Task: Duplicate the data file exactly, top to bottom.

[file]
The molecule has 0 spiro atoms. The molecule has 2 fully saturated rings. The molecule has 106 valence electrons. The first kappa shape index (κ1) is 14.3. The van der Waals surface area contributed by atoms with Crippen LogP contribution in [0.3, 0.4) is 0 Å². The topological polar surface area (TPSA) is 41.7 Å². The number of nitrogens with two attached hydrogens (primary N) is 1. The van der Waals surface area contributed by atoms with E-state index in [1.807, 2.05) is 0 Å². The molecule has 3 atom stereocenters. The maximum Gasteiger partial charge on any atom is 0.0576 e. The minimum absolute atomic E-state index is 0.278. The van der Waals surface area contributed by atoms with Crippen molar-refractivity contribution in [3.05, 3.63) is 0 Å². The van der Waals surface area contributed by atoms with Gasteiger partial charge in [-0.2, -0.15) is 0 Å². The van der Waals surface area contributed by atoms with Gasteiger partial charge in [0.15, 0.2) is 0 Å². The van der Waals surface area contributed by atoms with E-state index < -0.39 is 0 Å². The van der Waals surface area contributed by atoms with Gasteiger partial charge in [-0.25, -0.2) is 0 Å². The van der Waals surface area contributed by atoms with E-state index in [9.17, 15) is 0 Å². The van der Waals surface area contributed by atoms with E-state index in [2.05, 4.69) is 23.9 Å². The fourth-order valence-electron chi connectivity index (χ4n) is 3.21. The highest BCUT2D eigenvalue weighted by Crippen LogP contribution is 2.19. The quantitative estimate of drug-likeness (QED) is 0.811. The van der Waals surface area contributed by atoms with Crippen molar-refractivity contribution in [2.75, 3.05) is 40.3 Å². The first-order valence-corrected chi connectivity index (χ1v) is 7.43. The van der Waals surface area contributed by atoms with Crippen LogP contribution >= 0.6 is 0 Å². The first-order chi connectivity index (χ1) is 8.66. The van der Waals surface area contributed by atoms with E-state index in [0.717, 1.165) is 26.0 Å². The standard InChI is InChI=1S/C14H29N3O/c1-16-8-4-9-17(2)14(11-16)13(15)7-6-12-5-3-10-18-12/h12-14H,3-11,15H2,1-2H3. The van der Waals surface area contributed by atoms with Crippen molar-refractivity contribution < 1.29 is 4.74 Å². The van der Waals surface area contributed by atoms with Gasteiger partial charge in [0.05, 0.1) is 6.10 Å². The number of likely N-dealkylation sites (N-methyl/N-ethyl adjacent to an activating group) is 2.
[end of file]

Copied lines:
The molecule has 0 spiro atoms. The molecule has 2 fully saturated rings. The molecule has 106 valence electrons. The first kappa shape index (κ1) is 14.3. The van der Waals surface area contributed by atoms with Crippen LogP contribution in [0.3, 0.4) is 0 Å². The topological polar surface area (TPSA) is 41.7 Å². The number of nitrogens with two attached hydrogens (primary N) is 1. The van der Waals surface area contributed by atoms with E-state index in [1.807, 2.05) is 0 Å². The molecule has 3 atom stereocenters. The maximum Gasteiger partial charge on any atom is 0.0576 e. The minimum absolute atomic E-state index is 0.278. The van der Waals surface area contributed by atoms with Crippen molar-refractivity contribution in [3.05, 3.63) is 0 Å². The van der Waals surface area contributed by atoms with Gasteiger partial charge in [-0.2, -0.15) is 0 Å². The van der Waals surface area contributed by atoms with Gasteiger partial charge in [0.15, 0.2) is 0 Å². The van der Waals surface area contributed by atoms with E-state index < -0.39 is 0 Å². The van der Waals surface area contributed by atoms with Gasteiger partial charge in [-0.25, -0.2) is 0 Å². The van der Waals surface area contributed by atoms with E-state index in [9.17, 15) is 0 Å². The van der Waals surface area contributed by atoms with E-state index in [2.05, 4.69) is 23.9 Å². The fourth-order valence-electron chi connectivity index (χ4n) is 3.21. The highest BCUT2D eigenvalue weighted by Crippen LogP contribution is 2.19. The quantitative estimate of drug-likeness (QED) is 0.811. The van der Waals surface area contributed by atoms with Crippen molar-refractivity contribution in [2.75, 3.05) is 40.3 Å². The first-order valence-corrected chi connectivity index (χ1v) is 7.43. The van der Waals surface area contributed by atoms with Crippen LogP contribution >= 0.6 is 0 Å². The first-order chi connectivity index (χ1) is 8.66. The van der Waals surface area contributed by atoms with E-state index in [0.717, 1.165) is 26.0 Å². The standard InChI is InChI=1S/C14H29N3O/c1-16-8-4-9-17(2)14(11-16)13(15)7-6-12-5-3-10-18-12/h12-14H,3-11,15H2,1-2H3. The van der Waals surface area contributed by atoms with Crippen molar-refractivity contribution < 1.29 is 4.74 Å². The van der Waals surface area contributed by atoms with Gasteiger partial charge in [0.05, 0.1) is 6.10 Å². The number of likely N-dealkylation sites (N-methyl/N-ethyl adjacent to an activating group) is 2.